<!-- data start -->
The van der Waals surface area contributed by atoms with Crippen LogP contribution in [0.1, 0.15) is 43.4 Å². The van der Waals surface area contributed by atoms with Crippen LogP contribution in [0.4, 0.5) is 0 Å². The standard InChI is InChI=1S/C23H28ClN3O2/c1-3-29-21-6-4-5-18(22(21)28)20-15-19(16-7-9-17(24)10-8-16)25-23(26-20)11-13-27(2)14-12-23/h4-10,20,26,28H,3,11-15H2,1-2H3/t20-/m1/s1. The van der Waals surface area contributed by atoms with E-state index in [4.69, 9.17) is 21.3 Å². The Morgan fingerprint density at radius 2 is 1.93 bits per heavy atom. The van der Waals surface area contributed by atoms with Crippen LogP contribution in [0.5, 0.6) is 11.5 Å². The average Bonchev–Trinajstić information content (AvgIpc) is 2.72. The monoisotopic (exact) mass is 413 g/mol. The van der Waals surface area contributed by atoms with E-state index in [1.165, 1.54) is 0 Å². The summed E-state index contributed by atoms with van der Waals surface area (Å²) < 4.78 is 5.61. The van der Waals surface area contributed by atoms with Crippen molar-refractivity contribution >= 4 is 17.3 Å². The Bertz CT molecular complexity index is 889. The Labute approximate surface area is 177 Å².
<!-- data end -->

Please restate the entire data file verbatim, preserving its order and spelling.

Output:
The van der Waals surface area contributed by atoms with Crippen LogP contribution in [0.1, 0.15) is 43.4 Å². The van der Waals surface area contributed by atoms with Crippen LogP contribution in [0.4, 0.5) is 0 Å². The standard InChI is InChI=1S/C23H28ClN3O2/c1-3-29-21-6-4-5-18(22(21)28)20-15-19(16-7-9-17(24)10-8-16)25-23(26-20)11-13-27(2)14-12-23/h4-10,20,26,28H,3,11-15H2,1-2H3/t20-/m1/s1. The van der Waals surface area contributed by atoms with E-state index in [4.69, 9.17) is 21.3 Å². The Morgan fingerprint density at radius 2 is 1.93 bits per heavy atom. The van der Waals surface area contributed by atoms with Crippen LogP contribution in [0.5, 0.6) is 11.5 Å². The average Bonchev–Trinajstić information content (AvgIpc) is 2.72. The monoisotopic (exact) mass is 413 g/mol. The van der Waals surface area contributed by atoms with E-state index in [1.165, 1.54) is 0 Å². The summed E-state index contributed by atoms with van der Waals surface area (Å²) < 4.78 is 5.61. The van der Waals surface area contributed by atoms with Crippen molar-refractivity contribution >= 4 is 17.3 Å². The Bertz CT molecular complexity index is 889. The Labute approximate surface area is 177 Å².